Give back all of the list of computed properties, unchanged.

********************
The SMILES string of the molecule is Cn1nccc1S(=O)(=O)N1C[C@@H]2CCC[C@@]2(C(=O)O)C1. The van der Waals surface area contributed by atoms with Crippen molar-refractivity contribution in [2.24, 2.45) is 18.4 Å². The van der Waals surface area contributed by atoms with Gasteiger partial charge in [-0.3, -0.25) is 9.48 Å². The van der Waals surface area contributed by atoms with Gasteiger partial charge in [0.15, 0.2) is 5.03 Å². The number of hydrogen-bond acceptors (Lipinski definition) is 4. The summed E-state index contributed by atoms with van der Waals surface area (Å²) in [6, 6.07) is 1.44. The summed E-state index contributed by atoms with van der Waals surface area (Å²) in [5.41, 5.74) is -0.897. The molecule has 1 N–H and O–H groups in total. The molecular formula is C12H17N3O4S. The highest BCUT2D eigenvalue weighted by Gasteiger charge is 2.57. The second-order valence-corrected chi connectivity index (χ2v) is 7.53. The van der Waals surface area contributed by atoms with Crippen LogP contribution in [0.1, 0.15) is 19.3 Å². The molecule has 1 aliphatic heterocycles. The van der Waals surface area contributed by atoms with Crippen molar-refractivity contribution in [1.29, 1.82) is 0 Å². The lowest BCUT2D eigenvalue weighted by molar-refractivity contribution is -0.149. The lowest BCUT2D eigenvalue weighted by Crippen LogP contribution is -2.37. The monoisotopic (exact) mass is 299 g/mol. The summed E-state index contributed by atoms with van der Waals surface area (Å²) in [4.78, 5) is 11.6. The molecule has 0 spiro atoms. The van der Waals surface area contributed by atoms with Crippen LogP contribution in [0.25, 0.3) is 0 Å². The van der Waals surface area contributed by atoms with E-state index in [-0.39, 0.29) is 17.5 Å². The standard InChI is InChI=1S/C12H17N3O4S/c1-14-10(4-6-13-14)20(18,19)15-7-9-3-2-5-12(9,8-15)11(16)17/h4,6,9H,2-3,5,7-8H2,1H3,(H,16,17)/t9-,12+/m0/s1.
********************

The SMILES string of the molecule is Cn1nccc1S(=O)(=O)N1C[C@@H]2CCC[C@@]2(C(=O)O)C1. The van der Waals surface area contributed by atoms with Crippen molar-refractivity contribution in [2.24, 2.45) is 18.4 Å². The van der Waals surface area contributed by atoms with Gasteiger partial charge in [-0.3, -0.25) is 9.48 Å². The van der Waals surface area contributed by atoms with Gasteiger partial charge in [0.15, 0.2) is 5.03 Å². The number of hydrogen-bond acceptors (Lipinski definition) is 4. The summed E-state index contributed by atoms with van der Waals surface area (Å²) in [6, 6.07) is 1.44. The summed E-state index contributed by atoms with van der Waals surface area (Å²) in [5.41, 5.74) is -0.897. The molecule has 1 N–H and O–H groups in total. The molecular formula is C12H17N3O4S. The highest BCUT2D eigenvalue weighted by Gasteiger charge is 2.57. The second-order valence-corrected chi connectivity index (χ2v) is 7.53. The van der Waals surface area contributed by atoms with Crippen LogP contribution in [0.1, 0.15) is 19.3 Å². The molecule has 1 aliphatic heterocycles. The van der Waals surface area contributed by atoms with Crippen molar-refractivity contribution in [1.29, 1.82) is 0 Å². The lowest BCUT2D eigenvalue weighted by molar-refractivity contribution is -0.149. The lowest BCUT2D eigenvalue weighted by Crippen LogP contribution is -2.37. The monoisotopic (exact) mass is 299 g/mol. The summed E-state index contributed by atoms with van der Waals surface area (Å²) in [4.78, 5) is 11.6. The molecule has 0 spiro atoms. The van der Waals surface area contributed by atoms with Crippen LogP contribution in [0.25, 0.3) is 0 Å². The van der Waals surface area contributed by atoms with E-state index in [-0.39, 0.29) is 17.5 Å². The standard InChI is InChI=1S/C12H17N3O4S/c1-14-10(4-6-13-14)20(18,19)15-7-9-3-2-5-12(9,8-15)11(16)17/h4,6,9H,2-3,5,7-8H2,1H3,(H,16,17)/t9-,12+/m0/s1.